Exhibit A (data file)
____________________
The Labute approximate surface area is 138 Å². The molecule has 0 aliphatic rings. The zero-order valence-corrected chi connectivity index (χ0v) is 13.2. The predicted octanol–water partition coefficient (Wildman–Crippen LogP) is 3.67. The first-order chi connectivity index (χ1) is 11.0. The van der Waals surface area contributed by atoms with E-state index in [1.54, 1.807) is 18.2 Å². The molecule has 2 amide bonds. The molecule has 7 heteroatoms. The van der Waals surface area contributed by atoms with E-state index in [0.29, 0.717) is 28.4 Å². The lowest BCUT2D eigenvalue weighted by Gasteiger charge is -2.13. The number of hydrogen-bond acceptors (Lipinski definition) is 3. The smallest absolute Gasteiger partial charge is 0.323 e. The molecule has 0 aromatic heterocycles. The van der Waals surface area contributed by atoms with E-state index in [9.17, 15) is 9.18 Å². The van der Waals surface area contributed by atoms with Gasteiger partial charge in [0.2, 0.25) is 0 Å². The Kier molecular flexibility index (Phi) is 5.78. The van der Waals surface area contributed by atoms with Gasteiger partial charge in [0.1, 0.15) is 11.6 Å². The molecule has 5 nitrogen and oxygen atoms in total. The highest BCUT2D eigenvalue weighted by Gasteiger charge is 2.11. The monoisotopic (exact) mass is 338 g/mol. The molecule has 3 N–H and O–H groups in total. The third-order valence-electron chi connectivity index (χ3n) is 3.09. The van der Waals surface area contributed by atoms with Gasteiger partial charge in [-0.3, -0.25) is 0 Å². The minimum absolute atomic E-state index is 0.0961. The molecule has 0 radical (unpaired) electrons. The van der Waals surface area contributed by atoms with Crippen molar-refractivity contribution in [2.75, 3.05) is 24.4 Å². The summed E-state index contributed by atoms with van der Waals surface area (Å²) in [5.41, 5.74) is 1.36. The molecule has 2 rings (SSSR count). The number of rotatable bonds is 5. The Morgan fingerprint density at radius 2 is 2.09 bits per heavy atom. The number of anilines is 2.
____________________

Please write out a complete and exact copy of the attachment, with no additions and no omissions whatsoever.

The Labute approximate surface area is 138 Å². The molecule has 0 aliphatic rings. The zero-order valence-corrected chi connectivity index (χ0v) is 13.2. The predicted octanol–water partition coefficient (Wildman–Crippen LogP) is 3.67. The first-order chi connectivity index (χ1) is 11.0. The van der Waals surface area contributed by atoms with E-state index in [1.54, 1.807) is 18.2 Å². The molecule has 2 amide bonds. The molecule has 7 heteroatoms. The van der Waals surface area contributed by atoms with E-state index in [0.29, 0.717) is 28.4 Å². The lowest BCUT2D eigenvalue weighted by Gasteiger charge is -2.13. The number of hydrogen-bond acceptors (Lipinski definition) is 3. The smallest absolute Gasteiger partial charge is 0.323 e. The molecule has 0 aromatic heterocycles. The van der Waals surface area contributed by atoms with E-state index in [9.17, 15) is 9.18 Å². The van der Waals surface area contributed by atoms with Gasteiger partial charge in [0.2, 0.25) is 0 Å². The Kier molecular flexibility index (Phi) is 5.78. The van der Waals surface area contributed by atoms with Gasteiger partial charge in [0.1, 0.15) is 11.6 Å². The molecule has 5 nitrogen and oxygen atoms in total. The highest BCUT2D eigenvalue weighted by Gasteiger charge is 2.11. The monoisotopic (exact) mass is 338 g/mol. The molecule has 3 N–H and O–H groups in total. The third-order valence-electron chi connectivity index (χ3n) is 3.09. The van der Waals surface area contributed by atoms with Gasteiger partial charge in [-0.3, -0.25) is 0 Å². The minimum absolute atomic E-state index is 0.0961. The molecule has 0 radical (unpaired) electrons. The van der Waals surface area contributed by atoms with Crippen molar-refractivity contribution in [2.75, 3.05) is 24.4 Å². The summed E-state index contributed by atoms with van der Waals surface area (Å²) in [5.41, 5.74) is 1.36. The molecule has 2 rings (SSSR count). The number of rotatable bonds is 5. The Morgan fingerprint density at radius 2 is 2.09 bits per heavy atom. The number of anilines is 2.